Make it noted that my mother is 48 at the time of this incident, with a heart attack at 40, about 6 months after she had my little brother. 2 stents put in. You'd think she'd have lifestyle changes, right? Nope. Smoked a pack a day since she was 16, drank heavily, and had three BIG ASS CANS of monsters a day. You know, the ones with the twist off caps? And she ate like sh*t too, when she actually had food. She refused to eat a lot of the time because it would interfere with how drunk she would get, so she was maybe a size 6. Small but tall. This has been an ongoing battle with her for literally her entire life. I'm not expecting the best.
Anyway, I run into the hospital (still in uniform) and they think I'm here dropping off a patient. Husband and I get taken back into the private family waiting room, where my great-aunt already was. I'm technically next-of-kin, so after 45 minutes of agonizing waiting, the doc comes out. My mother is covered with a white sheet, intubated but bucking the tube. Her blood pressure was so low, they couldn't even sedate her.
They're taking her to the cath lab RIGHT NOW, she's having a full blown heart attack. I'd learn that she had a 100% right coronary artery occlusion. They shocked her once in the ambulance because she went into v-fib, and then was clinically dead for 8 minutes in the ER. Did CPR, got a shockable rhythm back, shocked her twice, got her back and threw her ass in the cath lab where they gave her 6 more stents (total of 8) and had to shock her AGAIN. She died 3 times. (Technically, kinda)
She got out, was intubated for 20 hours, in the ICU. On 8 different drips, pumps, ventilator, NG tube, cath, external defibrillator, you name it. Blood thinners out the ass. I didn't leave her side but once as soon as she was stable, to go home, shower, sleep for 4 hours, and come right back. I see critical patients like this and literally transport them all the time, multiple times a day even, but seeing your own mother? It's a different story. As much as I don't like my mom, it broke my heart to see her like this. It hurt.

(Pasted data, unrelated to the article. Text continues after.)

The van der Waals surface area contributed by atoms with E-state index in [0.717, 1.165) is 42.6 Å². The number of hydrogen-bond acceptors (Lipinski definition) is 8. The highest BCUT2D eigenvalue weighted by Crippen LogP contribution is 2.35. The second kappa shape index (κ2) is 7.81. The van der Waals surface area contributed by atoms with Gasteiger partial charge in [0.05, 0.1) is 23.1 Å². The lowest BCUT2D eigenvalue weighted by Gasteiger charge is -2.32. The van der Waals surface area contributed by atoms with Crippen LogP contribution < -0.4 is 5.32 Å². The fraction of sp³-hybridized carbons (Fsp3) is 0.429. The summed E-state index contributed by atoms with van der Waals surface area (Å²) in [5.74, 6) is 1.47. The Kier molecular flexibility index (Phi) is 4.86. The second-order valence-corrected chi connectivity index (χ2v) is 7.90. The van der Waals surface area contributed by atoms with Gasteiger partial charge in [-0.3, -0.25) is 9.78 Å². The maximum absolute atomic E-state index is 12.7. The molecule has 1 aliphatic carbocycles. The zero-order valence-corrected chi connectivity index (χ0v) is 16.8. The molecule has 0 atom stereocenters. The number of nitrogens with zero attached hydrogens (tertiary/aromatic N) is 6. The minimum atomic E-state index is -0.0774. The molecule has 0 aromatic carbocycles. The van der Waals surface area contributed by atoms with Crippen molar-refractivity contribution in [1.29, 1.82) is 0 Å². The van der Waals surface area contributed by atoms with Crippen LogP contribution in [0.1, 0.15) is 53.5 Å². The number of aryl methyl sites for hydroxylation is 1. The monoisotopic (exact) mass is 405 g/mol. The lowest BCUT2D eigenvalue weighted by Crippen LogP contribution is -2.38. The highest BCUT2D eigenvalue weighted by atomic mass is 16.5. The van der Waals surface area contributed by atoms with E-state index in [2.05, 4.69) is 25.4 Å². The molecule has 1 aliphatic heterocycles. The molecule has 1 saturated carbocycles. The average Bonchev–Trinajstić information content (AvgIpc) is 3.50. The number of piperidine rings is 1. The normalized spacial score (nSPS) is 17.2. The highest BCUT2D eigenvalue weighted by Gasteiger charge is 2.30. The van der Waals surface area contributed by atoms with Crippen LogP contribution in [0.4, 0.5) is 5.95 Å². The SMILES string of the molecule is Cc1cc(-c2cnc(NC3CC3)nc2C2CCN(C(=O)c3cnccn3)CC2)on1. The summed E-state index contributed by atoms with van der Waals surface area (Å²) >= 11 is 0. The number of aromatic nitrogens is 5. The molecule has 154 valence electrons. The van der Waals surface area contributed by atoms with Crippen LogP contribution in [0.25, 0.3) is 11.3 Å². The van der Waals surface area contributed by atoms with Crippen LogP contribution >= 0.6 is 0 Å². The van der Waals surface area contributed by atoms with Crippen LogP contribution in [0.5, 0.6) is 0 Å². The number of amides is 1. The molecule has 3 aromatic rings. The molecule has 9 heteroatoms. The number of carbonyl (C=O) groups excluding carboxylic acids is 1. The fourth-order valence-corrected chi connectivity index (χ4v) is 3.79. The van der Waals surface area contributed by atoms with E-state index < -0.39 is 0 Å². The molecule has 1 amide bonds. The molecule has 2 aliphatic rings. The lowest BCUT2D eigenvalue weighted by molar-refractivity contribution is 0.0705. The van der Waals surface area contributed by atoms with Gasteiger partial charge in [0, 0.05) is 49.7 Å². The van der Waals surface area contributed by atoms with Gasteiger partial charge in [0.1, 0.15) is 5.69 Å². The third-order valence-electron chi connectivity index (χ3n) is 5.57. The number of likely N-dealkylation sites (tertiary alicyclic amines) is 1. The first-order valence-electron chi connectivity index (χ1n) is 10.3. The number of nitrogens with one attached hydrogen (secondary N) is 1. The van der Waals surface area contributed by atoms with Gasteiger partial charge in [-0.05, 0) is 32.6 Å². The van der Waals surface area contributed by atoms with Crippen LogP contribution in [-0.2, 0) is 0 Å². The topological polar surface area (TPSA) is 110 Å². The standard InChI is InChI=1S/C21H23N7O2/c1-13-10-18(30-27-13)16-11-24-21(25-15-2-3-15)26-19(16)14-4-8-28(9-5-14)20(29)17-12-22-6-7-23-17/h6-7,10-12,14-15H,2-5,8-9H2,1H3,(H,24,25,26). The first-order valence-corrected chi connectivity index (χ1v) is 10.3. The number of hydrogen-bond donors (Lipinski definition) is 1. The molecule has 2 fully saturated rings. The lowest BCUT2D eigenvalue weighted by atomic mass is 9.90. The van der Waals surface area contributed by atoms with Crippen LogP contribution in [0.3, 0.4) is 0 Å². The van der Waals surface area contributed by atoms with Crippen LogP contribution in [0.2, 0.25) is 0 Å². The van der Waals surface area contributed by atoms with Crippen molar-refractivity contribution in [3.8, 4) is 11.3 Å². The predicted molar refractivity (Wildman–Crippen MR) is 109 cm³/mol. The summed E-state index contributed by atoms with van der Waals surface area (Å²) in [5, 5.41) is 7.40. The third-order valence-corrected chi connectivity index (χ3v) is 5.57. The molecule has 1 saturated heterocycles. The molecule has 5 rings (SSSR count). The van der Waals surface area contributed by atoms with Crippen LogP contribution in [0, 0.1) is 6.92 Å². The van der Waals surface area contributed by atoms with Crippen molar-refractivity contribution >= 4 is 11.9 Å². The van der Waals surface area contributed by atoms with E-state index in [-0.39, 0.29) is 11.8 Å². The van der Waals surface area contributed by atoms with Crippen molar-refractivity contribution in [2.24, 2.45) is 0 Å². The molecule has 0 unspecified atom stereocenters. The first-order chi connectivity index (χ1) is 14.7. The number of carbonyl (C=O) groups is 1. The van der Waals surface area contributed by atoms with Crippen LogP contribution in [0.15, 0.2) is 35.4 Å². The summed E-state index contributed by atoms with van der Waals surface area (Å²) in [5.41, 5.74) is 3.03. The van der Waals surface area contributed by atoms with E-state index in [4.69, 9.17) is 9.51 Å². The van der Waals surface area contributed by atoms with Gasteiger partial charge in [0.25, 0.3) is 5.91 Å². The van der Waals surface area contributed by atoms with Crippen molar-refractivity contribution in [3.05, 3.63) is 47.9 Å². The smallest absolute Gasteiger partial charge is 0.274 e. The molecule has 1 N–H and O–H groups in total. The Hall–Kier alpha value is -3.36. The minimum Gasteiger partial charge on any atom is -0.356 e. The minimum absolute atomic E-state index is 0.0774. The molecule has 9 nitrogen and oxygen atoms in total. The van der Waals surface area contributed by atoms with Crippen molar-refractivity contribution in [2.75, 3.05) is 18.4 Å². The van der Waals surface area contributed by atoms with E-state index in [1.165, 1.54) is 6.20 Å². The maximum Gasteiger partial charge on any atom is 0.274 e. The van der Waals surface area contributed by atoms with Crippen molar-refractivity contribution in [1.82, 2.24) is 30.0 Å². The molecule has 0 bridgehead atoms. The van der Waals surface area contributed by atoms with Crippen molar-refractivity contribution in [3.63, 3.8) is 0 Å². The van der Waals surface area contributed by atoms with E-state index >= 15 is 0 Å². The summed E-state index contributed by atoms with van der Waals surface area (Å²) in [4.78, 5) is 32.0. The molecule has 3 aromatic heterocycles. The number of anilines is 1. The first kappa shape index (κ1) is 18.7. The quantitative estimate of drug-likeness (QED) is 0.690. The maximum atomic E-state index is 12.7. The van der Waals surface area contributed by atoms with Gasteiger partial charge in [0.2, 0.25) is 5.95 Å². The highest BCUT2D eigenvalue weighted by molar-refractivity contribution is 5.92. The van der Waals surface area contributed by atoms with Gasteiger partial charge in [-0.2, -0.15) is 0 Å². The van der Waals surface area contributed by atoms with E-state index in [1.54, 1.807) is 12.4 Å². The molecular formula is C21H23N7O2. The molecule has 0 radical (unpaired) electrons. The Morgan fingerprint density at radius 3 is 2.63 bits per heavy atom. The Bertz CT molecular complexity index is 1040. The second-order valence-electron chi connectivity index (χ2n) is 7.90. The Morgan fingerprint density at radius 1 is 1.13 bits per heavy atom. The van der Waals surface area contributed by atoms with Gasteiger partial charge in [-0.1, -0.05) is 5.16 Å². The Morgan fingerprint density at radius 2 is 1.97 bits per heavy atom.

She walked out of the hospital with zero defects or problems four days later. The doctors were stunned. The cath lab doc that came to see me, saw me in uniform when they were wheeling her out after surgery, and said, "I am not going to try and pull one over on you. You know how bad it looks. She shouldn't be alive right now, but she is, and we all need to be grateful for that." He also told me things he couldn't really use in layman's terms, (no offense, like, if I was a civilian with zero medical knowledge I would have been flipping sh*t, some med words sound terrifying) so I wasn't intimidated and was relieved.
You'd think that my mother would have a massive lifestyle change after this. Did she? Two weeks was all it lasted before she went right back to her old ways. Literally got a second chance at life, and threw it in the trash. I found out she was doing the sh*t again and told her that I was planning her funeral in my head, while at her bedside. I might as well have buried her that day for all it did. "What about little brother and sister?" "[Your ex-stepdad] will remarry, they'll have someone else."
How is she still alive? If she keeps this sh*t up, she won't be for long. It's sad. Sorry for the rant, I didn't realize how mad I still was about all this... but it's relevant so what the hell.
Supervisor relieves me himself and I race to the hospital with my husband (also a medic) and we are tense. I'm in full uniform. They wound up taking her to Hospital B. (It's sh*ttier, but closer, with a working cath lab.)
25. Be Still My Beating HeartGiphy
I had a guy with a Bowie knife sticking out of his chest. The knife was pulsating. I could literally count his pulse from across the room.
24. The Stories They Could Tell
I used to do elder care and was constantly amazed at some of the tough cookies I took care of.
Man - 99 - Once ate dinner with First Lady Eleanor Roosevelt. Made sure to serve me ice cream as his wife of 73 years lay dying (I was caring for her, she was in a coma and on her last journey), because it was a warm afternoon and manners must be followed, regardless of circumstances. I tried to refuse, but...he's 99 with a dying wife. It was strawberry.
Woman - 96 - Was in the Nursing Corps in the Navy/Marines in WWII. She married a Marine. She told me, "I always like 'em rough and ready!" Her lecherous grin spread its icy fingers into my soul, and I had to laugh.